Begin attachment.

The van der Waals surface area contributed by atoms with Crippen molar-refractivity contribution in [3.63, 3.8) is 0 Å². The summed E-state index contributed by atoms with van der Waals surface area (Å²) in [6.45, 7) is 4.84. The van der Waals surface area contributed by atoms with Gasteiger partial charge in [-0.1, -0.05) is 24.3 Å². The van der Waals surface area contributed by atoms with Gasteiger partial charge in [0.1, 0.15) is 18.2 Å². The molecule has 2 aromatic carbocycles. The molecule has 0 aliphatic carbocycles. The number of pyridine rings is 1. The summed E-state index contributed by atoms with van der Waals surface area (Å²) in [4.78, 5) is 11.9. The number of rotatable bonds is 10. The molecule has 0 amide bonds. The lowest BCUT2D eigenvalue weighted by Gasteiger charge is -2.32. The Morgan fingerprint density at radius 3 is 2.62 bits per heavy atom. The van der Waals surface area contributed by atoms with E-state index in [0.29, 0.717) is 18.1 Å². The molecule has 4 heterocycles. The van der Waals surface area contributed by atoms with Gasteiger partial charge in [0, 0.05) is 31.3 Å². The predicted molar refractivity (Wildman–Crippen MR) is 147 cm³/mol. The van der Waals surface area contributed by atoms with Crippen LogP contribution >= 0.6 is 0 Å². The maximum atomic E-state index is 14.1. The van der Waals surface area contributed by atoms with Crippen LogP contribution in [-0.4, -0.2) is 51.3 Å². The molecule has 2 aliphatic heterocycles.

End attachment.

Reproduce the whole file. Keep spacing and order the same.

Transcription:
The van der Waals surface area contributed by atoms with Crippen molar-refractivity contribution in [3.63, 3.8) is 0 Å². The summed E-state index contributed by atoms with van der Waals surface area (Å²) in [6.45, 7) is 4.84. The van der Waals surface area contributed by atoms with Gasteiger partial charge in [-0.1, -0.05) is 24.3 Å². The van der Waals surface area contributed by atoms with Gasteiger partial charge in [0.1, 0.15) is 18.2 Å². The molecule has 2 aromatic carbocycles. The molecule has 0 aliphatic carbocycles. The number of pyridine rings is 1. The summed E-state index contributed by atoms with van der Waals surface area (Å²) in [4.78, 5) is 11.9. The number of rotatable bonds is 10. The molecule has 0 amide bonds. The lowest BCUT2D eigenvalue weighted by Gasteiger charge is -2.32. The Morgan fingerprint density at radius 3 is 2.62 bits per heavy atom. The van der Waals surface area contributed by atoms with E-state index in [0.29, 0.717) is 18.1 Å². The molecule has 4 heterocycles. The van der Waals surface area contributed by atoms with Gasteiger partial charge in [0, 0.05) is 31.3 Å². The predicted molar refractivity (Wildman–Crippen MR) is 147 cm³/mol. The van der Waals surface area contributed by atoms with Crippen LogP contribution >= 0.6 is 0 Å². The maximum atomic E-state index is 14.1. The van der Waals surface area contributed by atoms with Crippen LogP contribution in [-0.4, -0.2) is 51.3 Å². The molecule has 2 aliphatic heterocycles.